Dr. A. Earl Walker, neurosurgeon

January 07, 1995|By DeWitt Bliss | DeWitt Bliss,Sun Staff Writer

Dr. A. Earl Walker, former chairman of the Division of Neurosurgery at the Johns Hopkins University School of Medicine, died New Year's Day after an apparent heart attack while riding in a car near Tucson, Ariz. He was 87.

He retired about a year ago as a full-time professor at the University of New Mexico. In 1972, he retired from the Hopkins faculty after 25 years.

"He was such an important figure in neurosurgery. He had a hand in educating an entire generation of neurosurgeons. He was the ultimate professor, always knowledgeable, always teaching, always reaching for more," said Dr. Donlin M. Long, chairman of the Hopkins Department of Neurosurgery. "His greatest contribution was insisting on research in neurosurgery and neurology in general."

Dr. Walker became professor of neurological surgery at Hopkins in 1947. During his tenure, he established the Division of Neurosurgery, started training others in many fields of neurology, established laboratories -- one of them using computers to analyze brain functions -- and encouraged contributions from psychiatrists, psychologists and other behavioral scientists in work on complex neurosurgical problems.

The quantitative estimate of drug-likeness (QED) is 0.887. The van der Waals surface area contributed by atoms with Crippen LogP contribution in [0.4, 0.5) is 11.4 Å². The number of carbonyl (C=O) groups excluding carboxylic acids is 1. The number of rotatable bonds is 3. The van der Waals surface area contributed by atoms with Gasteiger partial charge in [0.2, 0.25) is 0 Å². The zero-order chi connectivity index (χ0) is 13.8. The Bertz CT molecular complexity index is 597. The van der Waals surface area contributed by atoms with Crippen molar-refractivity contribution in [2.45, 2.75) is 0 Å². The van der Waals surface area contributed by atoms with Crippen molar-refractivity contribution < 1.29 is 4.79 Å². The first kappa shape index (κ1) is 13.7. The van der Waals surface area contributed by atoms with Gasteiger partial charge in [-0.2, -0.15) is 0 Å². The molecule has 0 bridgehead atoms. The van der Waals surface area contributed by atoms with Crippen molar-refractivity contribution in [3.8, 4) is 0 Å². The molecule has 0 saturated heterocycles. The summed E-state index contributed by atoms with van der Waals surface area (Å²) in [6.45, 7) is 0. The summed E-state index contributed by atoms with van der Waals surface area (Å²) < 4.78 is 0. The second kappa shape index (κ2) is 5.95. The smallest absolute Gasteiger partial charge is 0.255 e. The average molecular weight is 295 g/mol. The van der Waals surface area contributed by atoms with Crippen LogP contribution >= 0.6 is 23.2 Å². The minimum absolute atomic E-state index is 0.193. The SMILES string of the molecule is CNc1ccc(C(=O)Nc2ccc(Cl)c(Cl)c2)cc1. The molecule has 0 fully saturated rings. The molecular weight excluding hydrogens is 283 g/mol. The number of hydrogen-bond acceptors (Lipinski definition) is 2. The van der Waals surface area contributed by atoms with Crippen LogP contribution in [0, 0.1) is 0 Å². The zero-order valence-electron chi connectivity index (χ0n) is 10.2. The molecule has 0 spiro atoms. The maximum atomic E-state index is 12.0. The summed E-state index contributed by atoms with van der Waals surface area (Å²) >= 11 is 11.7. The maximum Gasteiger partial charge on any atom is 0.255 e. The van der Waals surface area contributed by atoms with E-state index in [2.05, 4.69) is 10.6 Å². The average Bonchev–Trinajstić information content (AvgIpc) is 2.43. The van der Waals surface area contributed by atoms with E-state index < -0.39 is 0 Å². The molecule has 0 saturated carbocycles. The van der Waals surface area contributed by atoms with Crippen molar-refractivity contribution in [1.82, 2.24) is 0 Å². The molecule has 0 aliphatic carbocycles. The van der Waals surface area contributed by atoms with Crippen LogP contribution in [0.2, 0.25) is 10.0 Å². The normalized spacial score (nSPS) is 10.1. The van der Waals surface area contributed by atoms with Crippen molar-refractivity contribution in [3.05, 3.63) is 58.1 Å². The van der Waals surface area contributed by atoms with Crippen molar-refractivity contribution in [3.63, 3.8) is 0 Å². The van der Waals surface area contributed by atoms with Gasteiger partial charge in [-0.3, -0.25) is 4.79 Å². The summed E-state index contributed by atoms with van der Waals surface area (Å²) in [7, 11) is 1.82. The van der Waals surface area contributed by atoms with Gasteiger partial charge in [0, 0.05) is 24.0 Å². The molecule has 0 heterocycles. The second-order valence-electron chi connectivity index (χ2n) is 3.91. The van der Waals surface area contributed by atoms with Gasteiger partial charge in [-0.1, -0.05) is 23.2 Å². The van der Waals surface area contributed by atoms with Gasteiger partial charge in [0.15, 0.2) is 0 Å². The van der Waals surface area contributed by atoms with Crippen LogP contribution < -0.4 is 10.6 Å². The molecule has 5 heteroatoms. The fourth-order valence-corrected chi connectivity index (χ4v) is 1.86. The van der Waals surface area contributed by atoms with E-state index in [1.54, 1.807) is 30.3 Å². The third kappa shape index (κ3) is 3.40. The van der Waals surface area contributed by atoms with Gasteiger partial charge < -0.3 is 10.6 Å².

His research produced more than 400 papers and eight books.

Born in Winnipeg, Manitoba, he earned a medical degree at the University of Alberta in 1930. After an internship at Toronto Western Hospital, he completed a residency at the University of Chicago.

He also studied at Yale University and universities in the Netherlands and Belgium, was chief of neurology at a hospital in Framingham, Mass., and taught at the University of Chicago before coming to Hopkins.

He was a research and teaching professor at the University of New Mexico and lived in Albuquerque after leaving Hopkins.

He was a former president of the American Association of Neurosurgeons, the American Neurological Association, the World Federation of Neurological Societies and several other professional organizations in his field.

Arrangements for memorial services at Hopkins and the University of New Mexico were incomplete yesterday.

He is survived by his wife, the former Agnes Marshall; a son, Earl Fulton Walker of Saugatuck, Mich.; two daughters, Carol Walker Jones of Naples, Texas, and Kristina Walker of Palm City, Fla.; a brother, Gordon Walker of Calgary, Alberta; two sisters, Mabel Catlow of Lake San Marcos, Calif., and Ora Hollingsworth of Victoria, British Columbia; and two grandchildren.

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